October 22–December 21, 2013
It’s not reality but the subject that dissolves, the very capacity to “mirror” things, to be separate from the world like someone looking at a reflection in a mirror – removed from it by an ontological sheath of reflective glass (Morton, 2013, p.35)
Thin layers of unassuming material bear the traces of a book cover, its faded red and golden leaf and scallop tessellation still visible. Across the walls, sheets of plastic laminate depict photos of snorkelers resurfacing, of sunflowers, sea life and cracked walls. Images emerge from behind mirrors that have had their metals and paint partially removed with razor blades and acid, and from within glass assemblages held away from the walls by door barricade brackets. The borders round the images are imprints and particles of composite wood board and burlap, becoming part of the image itself. Wood structures are stained black with permanent marker and covered with remnants of a construction site’s evidence of growth or, a reconstruction of existing structures.
Images are sourced from the Documerica project commissioned by the Environmental Protection Agency in the 1970's to document the changing state of our environment. The book cover is from ‘The Scallop: Studies of a Shell and its Influences on Humankind’ published in 1957 and gifted to shareholders at Shell Oil Company. Outside Valerie Snobeck’s studio window a petrol station stands in full view.
Man does not meet a new word
As surface gives way to suggestion, connections are simply implied. The snorkeler is a Shell Oil Company scientist rising to the surface after studying coral reef formations and the stream contains excess turned waste from a glass company. The photographers in Documerica occasionally turned their cameras towards flowers, some are those that grow along Alaskan oil pipelines or next to polluted rivers while others are neutral in their captions segmented into categories of effect.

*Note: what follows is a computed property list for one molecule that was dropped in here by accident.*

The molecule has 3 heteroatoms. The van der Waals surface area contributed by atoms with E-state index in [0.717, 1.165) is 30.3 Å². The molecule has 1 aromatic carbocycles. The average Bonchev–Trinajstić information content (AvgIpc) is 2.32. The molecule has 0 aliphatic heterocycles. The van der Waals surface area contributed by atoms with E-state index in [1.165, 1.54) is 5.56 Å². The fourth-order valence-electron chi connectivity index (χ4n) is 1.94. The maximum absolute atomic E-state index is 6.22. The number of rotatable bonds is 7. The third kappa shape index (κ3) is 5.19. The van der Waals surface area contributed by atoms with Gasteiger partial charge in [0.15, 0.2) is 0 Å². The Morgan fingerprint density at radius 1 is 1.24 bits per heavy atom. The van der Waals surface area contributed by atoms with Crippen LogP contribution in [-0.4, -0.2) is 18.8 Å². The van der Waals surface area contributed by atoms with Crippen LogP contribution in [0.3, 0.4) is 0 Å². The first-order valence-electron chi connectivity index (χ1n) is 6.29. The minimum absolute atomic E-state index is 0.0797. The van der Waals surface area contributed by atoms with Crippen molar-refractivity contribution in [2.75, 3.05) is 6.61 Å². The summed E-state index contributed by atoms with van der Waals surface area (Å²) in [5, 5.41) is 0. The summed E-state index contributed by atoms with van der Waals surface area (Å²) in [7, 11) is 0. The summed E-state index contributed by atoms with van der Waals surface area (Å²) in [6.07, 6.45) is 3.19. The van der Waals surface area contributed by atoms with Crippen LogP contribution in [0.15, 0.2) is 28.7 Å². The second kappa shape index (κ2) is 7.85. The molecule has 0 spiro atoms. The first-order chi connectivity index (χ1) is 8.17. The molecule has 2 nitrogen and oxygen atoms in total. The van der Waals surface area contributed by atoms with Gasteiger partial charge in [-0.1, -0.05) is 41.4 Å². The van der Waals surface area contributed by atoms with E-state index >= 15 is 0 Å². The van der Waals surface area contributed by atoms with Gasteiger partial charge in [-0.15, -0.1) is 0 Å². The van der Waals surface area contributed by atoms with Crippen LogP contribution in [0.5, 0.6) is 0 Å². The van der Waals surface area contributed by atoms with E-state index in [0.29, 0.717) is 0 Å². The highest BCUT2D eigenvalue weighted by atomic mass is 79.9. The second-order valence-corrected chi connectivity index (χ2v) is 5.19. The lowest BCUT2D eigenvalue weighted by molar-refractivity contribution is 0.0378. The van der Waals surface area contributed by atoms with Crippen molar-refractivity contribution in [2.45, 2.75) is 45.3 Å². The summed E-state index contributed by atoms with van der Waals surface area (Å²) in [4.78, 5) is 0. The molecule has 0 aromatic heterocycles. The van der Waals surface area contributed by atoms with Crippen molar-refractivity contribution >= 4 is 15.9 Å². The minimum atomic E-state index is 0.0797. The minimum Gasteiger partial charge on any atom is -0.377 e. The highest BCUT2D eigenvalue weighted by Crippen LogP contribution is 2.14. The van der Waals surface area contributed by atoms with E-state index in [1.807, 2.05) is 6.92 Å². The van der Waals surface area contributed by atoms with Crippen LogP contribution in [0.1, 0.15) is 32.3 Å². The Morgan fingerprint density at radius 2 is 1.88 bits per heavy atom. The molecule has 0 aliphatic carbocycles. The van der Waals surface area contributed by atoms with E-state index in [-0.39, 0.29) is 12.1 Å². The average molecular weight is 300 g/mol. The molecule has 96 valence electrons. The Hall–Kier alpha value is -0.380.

The images though reproduced are not duplicate. Thin plastic is heated and vacuumed to a print and then peeled away from the surface in an inversion of a means for mass production. The plastic is peeled away from the paper substrate along with some of the ink and paper and in the force of doing so are occasionally torn and repaired. They contain partial ink from the printed image and paper deposits unique to each peel. In the unpredictability of the process, there is a renewed uniqueness and an unknown result. Permanence is hinted at via the use of ‘permanent’ marker on the frames whilst the potential weight of the subject is countered by the peeled image’s almost weightless quality.
“Man does not meet a new word every time he invents or meets a new thing; it is often handier to use a familiar word, giving it a slight twist in meaning: electric bulb, dust bowl, air hostess” reads an excerpt from The Scallop (Cox, 1957, p.11). In its early days, the men behind the book traded actual seashells. In another age, when references to the sea were welcomed and symbols weren’t ubiquitous.
Material, method, concept. In Snobeck’s practice one is not vehicle for another but all intertwine. References are at once disparate and associative; pollution, plastic, permanence, debris netting, love, sex, oil, paper, depressions, recessions, formed out of partials and the excesses of production.